“Any times of turbulence, like the COVID-19 crisis with its diverse effects on organisations, may increase the risk of irregularities arising out of internal reasons. Exceptional circumstances and the need to make decisions in a rapidly changing environment may also lead to unintentional deviations from company policies.”
Corporate responsibility as a driver
Sustainability and corporate social responsibility are becoming distinctive characteristics of successful companies. Such commitment to sustainable and responsible action is truly put to the test when a company is facing irregularities within its own organisation. Such irregularities may mean exposure of trade secrets, embezzlement or other misuse of company finances or any other unethical conduct. Any times of turbulence, like the COVID-19 crisis with its diverse effects on organisations, may increase the risk of these irregularities arising out of internal reasons. Exceptional circumstances and the need to make decisions in a rapidly changing environment may also lead to unintentional deviations from company policies. Each company with an ambitious compliance program and high ethical standards should also have sufficient means in their toolbox to investigate possible or suspected misconduct, whether malicious or merely negligent.
If a company suspects that its employee might be associated with any activity that contradicts its own internal compliance requirements, or even laws, investigating such activity is a delicate matter and the ability to conduct the investigation without the employee’s knowledge could be crucial.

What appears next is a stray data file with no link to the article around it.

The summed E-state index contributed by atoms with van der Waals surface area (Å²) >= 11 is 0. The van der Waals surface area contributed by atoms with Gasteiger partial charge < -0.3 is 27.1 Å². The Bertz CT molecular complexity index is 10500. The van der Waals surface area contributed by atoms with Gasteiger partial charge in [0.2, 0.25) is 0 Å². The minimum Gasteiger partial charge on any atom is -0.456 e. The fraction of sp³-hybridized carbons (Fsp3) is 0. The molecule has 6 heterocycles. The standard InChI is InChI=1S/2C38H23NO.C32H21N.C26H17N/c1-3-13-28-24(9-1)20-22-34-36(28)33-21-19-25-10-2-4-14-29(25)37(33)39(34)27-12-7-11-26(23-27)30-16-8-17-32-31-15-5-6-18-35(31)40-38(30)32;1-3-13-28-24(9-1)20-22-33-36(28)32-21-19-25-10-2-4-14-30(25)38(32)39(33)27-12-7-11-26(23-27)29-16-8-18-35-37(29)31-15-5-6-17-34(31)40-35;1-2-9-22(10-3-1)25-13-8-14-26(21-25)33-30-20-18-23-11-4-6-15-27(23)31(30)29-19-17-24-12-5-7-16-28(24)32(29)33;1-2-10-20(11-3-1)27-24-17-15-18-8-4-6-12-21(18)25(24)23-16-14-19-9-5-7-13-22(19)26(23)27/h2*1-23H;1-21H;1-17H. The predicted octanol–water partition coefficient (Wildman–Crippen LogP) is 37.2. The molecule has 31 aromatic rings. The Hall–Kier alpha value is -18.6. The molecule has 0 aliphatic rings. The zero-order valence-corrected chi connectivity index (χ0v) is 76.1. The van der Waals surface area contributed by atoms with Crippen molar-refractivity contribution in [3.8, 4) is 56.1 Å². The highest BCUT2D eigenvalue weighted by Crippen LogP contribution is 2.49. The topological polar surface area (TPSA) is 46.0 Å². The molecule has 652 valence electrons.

Due to restrictions imposed by legislation, investigative measures available to companies in the event of irregularities or suspected misconduct are limited. An efficient investigation within the set boundaries may, however, be essential in identifying whether a threshold for a criminal investigation is reached, and the matter may be referred to the police, who have much farther reaching investigative powers.
This article examines the necessary steps for a company to establish a legally sustainable process for internal investigation and to raise its compliance actions to the next level.
Finland as an exception in the global field
Compared internationally, Finnish legislation protecting employees’ rights to privacy and confidentiality of communications is exceptionally strict. Confidentiality of communications is set in stone in the constitution, and, because of the margin of manoeuvre left for member states in the GDPR, a high level of employee privacy is retained also in the era of EU-wide harmonisation. This may result in complex questions not only in international organisations with Finnish affiliates, but also in companies operating solely in Finland.
When talking about communication, think broadly